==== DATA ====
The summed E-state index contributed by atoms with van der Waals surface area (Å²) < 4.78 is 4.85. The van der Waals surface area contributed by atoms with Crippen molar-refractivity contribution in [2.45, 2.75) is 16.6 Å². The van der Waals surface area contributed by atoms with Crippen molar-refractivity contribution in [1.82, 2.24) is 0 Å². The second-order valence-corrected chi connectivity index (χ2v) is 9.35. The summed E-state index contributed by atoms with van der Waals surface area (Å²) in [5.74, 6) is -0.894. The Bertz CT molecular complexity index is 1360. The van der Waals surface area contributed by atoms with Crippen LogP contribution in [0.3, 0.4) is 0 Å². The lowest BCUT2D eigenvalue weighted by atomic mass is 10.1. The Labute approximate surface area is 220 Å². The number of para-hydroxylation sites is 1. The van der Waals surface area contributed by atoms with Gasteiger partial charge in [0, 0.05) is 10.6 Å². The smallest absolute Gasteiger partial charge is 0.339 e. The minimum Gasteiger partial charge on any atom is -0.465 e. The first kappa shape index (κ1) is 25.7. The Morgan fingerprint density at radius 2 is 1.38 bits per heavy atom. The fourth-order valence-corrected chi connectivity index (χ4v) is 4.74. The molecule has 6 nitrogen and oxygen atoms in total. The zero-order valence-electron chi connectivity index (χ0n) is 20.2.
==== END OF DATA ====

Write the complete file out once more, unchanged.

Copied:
The summed E-state index contributed by atoms with van der Waals surface area (Å²) < 4.78 is 4.85. The van der Waals surface area contributed by atoms with Crippen molar-refractivity contribution in [2.45, 2.75) is 16.6 Å². The van der Waals surface area contributed by atoms with Crippen molar-refractivity contribution in [1.82, 2.24) is 0 Å². The second-order valence-corrected chi connectivity index (χ2v) is 9.35. The summed E-state index contributed by atoms with van der Waals surface area (Å²) in [5.74, 6) is -0.894. The Bertz CT molecular complexity index is 1360. The van der Waals surface area contributed by atoms with Crippen LogP contribution in [0.3, 0.4) is 0 Å². The lowest BCUT2D eigenvalue weighted by atomic mass is 10.1. The Labute approximate surface area is 220 Å². The number of para-hydroxylation sites is 1. The van der Waals surface area contributed by atoms with Gasteiger partial charge in [0, 0.05) is 10.6 Å². The smallest absolute Gasteiger partial charge is 0.339 e. The minimum Gasteiger partial charge on any atom is -0.465 e. The first kappa shape index (κ1) is 25.7. The Morgan fingerprint density at radius 2 is 1.38 bits per heavy atom. The fourth-order valence-corrected chi connectivity index (χ4v) is 4.74. The molecule has 6 nitrogen and oxygen atoms in total. The zero-order valence-electron chi connectivity index (χ0n) is 20.2.